3.2. Development

On the Parent Evaluation of Developmental Status (PEDS), the majority of children were described as having “no” or “a little” problems (Table 1).

All the children in the study were assessed using an age appropriate measure of language and cognition. The cognitive tests show that the children in this sample perform below average (100) in all aspects of these tests (Table 2).

3.3. Relationships

Caregivers with children over the age of 12 months () were also asked to complete the Disturbances of Attachment Interview (DAI). Scores are combined to identify the presence of inhibited and disinhibited behaviours (Figure 1). They can be seen compared to sample of children who had always lived at home and had never been institutionalised as well as a sample of children living in a Romanian institution.

The results of the DAI clearly show an elevated presence of inhibited and disinhibited and indiscriminate behaviours as compared to children who had never been accommodated, but not at as high level as those children living in an institution.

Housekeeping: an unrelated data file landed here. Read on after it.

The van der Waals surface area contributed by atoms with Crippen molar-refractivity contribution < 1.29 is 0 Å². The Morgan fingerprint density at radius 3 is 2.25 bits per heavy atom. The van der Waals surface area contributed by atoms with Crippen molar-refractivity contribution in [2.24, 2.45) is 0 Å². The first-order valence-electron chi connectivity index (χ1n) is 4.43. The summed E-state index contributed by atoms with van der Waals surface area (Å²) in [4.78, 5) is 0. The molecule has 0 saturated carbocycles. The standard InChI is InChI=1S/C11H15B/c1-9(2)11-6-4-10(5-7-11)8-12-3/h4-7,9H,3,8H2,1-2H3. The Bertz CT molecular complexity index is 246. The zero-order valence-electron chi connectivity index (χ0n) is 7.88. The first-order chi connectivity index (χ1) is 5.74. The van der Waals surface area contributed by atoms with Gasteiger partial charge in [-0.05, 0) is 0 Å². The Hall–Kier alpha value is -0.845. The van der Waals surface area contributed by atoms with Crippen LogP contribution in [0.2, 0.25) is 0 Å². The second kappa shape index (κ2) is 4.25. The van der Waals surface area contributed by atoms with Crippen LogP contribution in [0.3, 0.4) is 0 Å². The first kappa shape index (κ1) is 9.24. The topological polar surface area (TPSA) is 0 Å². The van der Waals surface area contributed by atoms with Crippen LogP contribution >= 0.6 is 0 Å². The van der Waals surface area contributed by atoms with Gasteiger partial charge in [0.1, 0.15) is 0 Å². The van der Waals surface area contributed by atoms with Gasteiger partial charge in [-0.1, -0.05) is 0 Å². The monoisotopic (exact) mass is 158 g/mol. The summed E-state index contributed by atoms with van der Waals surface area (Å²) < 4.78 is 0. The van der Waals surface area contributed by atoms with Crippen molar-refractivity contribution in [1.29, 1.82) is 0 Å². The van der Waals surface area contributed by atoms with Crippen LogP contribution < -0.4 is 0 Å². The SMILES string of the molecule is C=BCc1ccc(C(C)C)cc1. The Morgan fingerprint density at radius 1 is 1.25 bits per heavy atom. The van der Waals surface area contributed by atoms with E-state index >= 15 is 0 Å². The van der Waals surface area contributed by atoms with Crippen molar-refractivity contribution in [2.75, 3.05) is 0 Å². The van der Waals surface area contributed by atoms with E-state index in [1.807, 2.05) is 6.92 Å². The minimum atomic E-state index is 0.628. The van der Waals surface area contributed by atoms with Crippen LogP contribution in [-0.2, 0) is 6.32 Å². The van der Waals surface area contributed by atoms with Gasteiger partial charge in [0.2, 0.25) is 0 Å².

3.4. Mental Health

Because of the age range of the sample, it was necessary to use different instruments for different age groups. Mental health problems were measured using the ITSEA with foster carers of children aged 12–48 months (Table 3).

When compared to a normative sample, we see significantly higher levels of externalising behaviours in our current, in care, sample as compared to a normative sample of the same age. In addition, we see significantly less “positive” behaviour (competency and social relatedness) in the current sample compared to a normative sample.